For decades, he has earned adulation and caused agitation. For a quarter-century, he helped provide a signature soundtrack for some of the greatest in-ring performances in history.
Lions Pride Sports is honored to have The King as part of The Pride.
Jerry Lawler literally drew up his entrance into professional wrestling. The Memphis-born youngster sent in drawings of the competitors to the city's main wrestling promotion. The artwork caught the eyes of famed announcer Lance Russell and the top star, Jackie Fargo, and the cartoons were used on the air.
Lawler, who wrestled in college, also spent time as a disc jockey, and in exchange for promoting a different Memphis-based promotion on the radio, he got the chance to compete in the squared circle for the first time. A week later, Fargo brought Lawler into his company. The year was 1970. Who could have known over the course of the next five decades, he would become one of the icons of the industry?
With a gift for gab and through mentorship from Fargo, the torch for the promotion was passed to Lawler, who became Memphis's king. With a crown, robe and an exorbitant amount of charisma, Lawler exuded star power. He developed into the bad guy who could make you laugh one second and scream in anger the next.
By 1974, Lawler had entered national title contention, fighting for the NWA World's Heavyweight Championship. Despite the loss, Lawler's star rose even further. The King was a massive draw, regularly selling out the Mid-South Coliseum in Memphis and becoming one of the most-watched people on television in The Bluff City.
It was 1982 that saw Lawler become a national celebrity thanks to a wild rivalry with one of the top comedians of the time. Andy Kaufman starred in the television show "Taxi" and was a huge wrestling fan, working matches between himself and a woman into his night club act. He wanted to perform in front of the biggest wrestling fans and eventually went to Memphis to compete in more inter-gender matches. As he had hoped, Kaufman drew the ire of the sellout crowds. Lawler would come to the defense of the women, igniting the feud.
In April 1982, Kaufman was piledriven twice by Lawler in Memphis and taken to a hospital. National media coverage quickly followed. Come July, Lawler and Kaufman appeared together on "Late Night with David Letterman" on NBC. A war of words ensued, and Lawler eventually slapped Kaufman, shocking everyone and creating one of the most memorable moments in late night television history.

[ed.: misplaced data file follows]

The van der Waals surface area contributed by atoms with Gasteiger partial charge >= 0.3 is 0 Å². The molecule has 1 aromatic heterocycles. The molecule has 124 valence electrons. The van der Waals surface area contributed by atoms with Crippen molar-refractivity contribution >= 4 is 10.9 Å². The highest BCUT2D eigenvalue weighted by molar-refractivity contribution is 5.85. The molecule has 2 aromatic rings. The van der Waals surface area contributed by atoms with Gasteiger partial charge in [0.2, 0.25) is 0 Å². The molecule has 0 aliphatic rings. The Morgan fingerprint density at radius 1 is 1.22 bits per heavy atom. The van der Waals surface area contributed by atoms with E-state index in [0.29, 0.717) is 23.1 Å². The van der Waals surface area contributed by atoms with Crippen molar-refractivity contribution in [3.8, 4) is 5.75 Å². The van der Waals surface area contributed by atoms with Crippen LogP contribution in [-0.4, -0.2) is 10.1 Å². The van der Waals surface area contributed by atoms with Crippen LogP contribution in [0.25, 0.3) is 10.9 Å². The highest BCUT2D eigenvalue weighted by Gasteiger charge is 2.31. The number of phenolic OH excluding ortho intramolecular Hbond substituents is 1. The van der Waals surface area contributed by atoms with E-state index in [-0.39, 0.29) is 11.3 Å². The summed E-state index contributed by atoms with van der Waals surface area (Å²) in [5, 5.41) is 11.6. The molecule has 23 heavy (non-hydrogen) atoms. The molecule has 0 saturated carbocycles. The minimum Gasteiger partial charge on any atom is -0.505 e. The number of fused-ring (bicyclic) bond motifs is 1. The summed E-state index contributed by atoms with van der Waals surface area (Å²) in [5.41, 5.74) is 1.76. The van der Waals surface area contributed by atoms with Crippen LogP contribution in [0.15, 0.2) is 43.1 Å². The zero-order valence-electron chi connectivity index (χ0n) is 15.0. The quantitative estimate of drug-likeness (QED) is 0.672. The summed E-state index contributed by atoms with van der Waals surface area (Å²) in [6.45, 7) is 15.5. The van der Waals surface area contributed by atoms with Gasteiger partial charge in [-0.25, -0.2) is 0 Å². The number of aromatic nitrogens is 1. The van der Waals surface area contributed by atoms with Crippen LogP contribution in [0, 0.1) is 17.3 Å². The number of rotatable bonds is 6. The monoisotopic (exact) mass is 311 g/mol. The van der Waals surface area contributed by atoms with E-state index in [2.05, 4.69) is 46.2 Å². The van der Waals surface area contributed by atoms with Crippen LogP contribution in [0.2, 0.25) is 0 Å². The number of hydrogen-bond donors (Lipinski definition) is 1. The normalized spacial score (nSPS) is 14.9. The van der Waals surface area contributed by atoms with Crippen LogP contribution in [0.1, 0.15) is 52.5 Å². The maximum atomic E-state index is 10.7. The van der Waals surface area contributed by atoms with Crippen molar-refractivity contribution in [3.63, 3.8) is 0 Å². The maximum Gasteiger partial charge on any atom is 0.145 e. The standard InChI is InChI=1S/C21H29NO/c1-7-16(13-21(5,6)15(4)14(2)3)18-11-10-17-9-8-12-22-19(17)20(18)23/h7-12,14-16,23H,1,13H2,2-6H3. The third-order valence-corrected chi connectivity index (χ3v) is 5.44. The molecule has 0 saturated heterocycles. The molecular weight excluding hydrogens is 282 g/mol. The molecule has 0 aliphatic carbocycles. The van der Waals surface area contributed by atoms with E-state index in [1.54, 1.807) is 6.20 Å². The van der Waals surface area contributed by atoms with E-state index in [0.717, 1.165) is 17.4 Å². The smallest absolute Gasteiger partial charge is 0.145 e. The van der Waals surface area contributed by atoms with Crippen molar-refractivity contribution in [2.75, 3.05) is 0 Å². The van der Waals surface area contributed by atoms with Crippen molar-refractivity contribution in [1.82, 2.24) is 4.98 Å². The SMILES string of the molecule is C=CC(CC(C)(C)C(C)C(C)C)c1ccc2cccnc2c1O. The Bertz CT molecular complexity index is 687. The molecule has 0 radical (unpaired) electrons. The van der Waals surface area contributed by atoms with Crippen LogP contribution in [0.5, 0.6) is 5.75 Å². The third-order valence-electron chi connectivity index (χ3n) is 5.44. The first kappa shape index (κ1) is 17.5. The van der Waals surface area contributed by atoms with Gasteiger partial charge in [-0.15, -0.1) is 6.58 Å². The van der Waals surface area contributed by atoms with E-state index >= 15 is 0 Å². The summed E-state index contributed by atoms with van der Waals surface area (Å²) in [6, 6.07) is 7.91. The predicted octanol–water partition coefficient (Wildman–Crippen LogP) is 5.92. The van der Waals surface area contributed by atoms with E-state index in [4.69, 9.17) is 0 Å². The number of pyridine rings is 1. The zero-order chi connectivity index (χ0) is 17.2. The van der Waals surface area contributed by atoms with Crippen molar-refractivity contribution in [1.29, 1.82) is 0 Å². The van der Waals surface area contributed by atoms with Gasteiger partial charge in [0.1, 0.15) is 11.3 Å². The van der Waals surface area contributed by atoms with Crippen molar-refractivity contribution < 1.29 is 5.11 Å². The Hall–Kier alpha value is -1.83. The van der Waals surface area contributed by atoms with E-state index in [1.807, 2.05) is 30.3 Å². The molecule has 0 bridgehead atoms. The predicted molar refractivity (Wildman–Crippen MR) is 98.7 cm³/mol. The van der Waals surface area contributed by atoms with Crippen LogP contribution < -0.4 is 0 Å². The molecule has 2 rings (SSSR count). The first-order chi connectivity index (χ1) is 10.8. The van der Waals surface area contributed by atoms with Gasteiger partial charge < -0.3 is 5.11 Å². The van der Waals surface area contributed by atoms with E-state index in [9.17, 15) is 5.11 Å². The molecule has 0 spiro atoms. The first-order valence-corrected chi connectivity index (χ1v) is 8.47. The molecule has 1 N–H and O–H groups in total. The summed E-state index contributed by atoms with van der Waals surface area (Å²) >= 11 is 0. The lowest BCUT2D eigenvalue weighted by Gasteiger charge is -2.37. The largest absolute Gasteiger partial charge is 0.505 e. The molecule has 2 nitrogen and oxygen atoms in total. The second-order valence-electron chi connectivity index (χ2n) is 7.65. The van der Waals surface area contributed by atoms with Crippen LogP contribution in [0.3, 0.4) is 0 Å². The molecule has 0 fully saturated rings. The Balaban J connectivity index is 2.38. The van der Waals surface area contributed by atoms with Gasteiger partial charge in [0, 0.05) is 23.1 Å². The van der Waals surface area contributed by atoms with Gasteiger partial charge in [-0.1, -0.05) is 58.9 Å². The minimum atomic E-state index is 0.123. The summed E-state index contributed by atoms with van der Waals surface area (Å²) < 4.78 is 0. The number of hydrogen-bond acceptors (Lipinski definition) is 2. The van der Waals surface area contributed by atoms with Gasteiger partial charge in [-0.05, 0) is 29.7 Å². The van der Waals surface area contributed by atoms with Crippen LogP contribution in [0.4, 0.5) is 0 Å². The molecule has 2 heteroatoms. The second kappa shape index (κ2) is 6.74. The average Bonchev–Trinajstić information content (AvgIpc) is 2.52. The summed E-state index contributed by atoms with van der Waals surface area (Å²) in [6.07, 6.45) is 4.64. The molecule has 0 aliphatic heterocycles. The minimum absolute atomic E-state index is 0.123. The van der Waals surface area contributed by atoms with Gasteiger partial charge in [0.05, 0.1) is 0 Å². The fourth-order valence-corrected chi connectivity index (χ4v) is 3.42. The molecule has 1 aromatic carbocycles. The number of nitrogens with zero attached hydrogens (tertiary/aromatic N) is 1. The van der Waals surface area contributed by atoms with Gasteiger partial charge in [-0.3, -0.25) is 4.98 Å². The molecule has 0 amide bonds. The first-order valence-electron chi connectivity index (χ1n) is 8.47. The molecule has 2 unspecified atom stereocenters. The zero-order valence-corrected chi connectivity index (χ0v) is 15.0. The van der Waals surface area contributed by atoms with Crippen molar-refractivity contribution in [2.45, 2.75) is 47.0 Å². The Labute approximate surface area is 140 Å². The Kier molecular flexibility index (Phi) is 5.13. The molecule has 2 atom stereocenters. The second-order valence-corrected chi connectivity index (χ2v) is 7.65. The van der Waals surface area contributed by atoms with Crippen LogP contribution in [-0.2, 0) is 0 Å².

The Kaufman rivalry would later be relived as part of the 1999 movie "Man on the Moon." The King played himself against Jim Carrey's Kaufman.
The saga vaulted Lawler to a new level of stardom. He traveled the country causing drama and winning titles. In all, The King has 168 championship reigns to his name, including the AWA World Championship. He unified that title with World Class Championship Wrestling's. Lawler was also a multi-time champ in the USWA.
The World Wrestling Federation would eventually come calling. In December 1992, the WWF audience gained a new antagonist behind the microphone at the announce table, in the King's Court interview segment, and as a competitor. Among his heated rivals were Bret Hart and his legendary family, Roddy Piper and Doink the Clown.
A spot on Monday Night Raw's commentary team opened up in the mid-1990s, and Lawler seized the opportunity. He partnered with Vince McMahon at first, and they were later joined by Jim Ross. When Vince became the evil Mr. McMahon, Ross and Lawler became Raw's announcers, forming what many believe is the greatest commentary duo in wrestling history. The two were ringside for the WWF's Attitude Era, describing the action and stories for the highest rated shows on cable television. For the better part of 25 years, Lawler announced the now-WWE's main shows, Raw and SmackDown.
In 2007, WWE inducted The King into the company's Hall of Fame for his contributions to professional wrestling. One of Lawler's fellow inductees that year, appropriately, was Ross.
At WrestleMania XXVII in 2011, Lawler added one more accolade to his long list. After announcing the event since WrestleMania X, he competed on The Grandest Stage of Them All for the first time. Lawler's rivalry with his broadcast colleague, Michael Cole, culminated in a match, with Stone Cold Steve Austin serving as the referee. Cole tapped out to Lawler, but the win was reversed due to Austin's actions during the match. Despite a loss in the record books, The King called it an awesome experience.
Lawler competed sporadically in the WWE into September 2012. Following a tag team match on a Raw in Montreal, he suffered a heart attack at the announce table. Thanks to quick work by the company's medical staff and hospital workers in Canada and back home, Lawler would make a full recovery. His emotional return to the WWE came just two months later.
Lawler received full medical clearance to return to competition following his scare. To this day, he travels the country wowing audiences. He also continues to provide his insight at ringside and during WWE Network pre-shows for many of WWE's major events, including WrestleMania and the Royal Rumble. He's the long-time host of the WWE Hall of Fame induction ceremony.
-Written by Steve Fullhart
(Information from various online sources)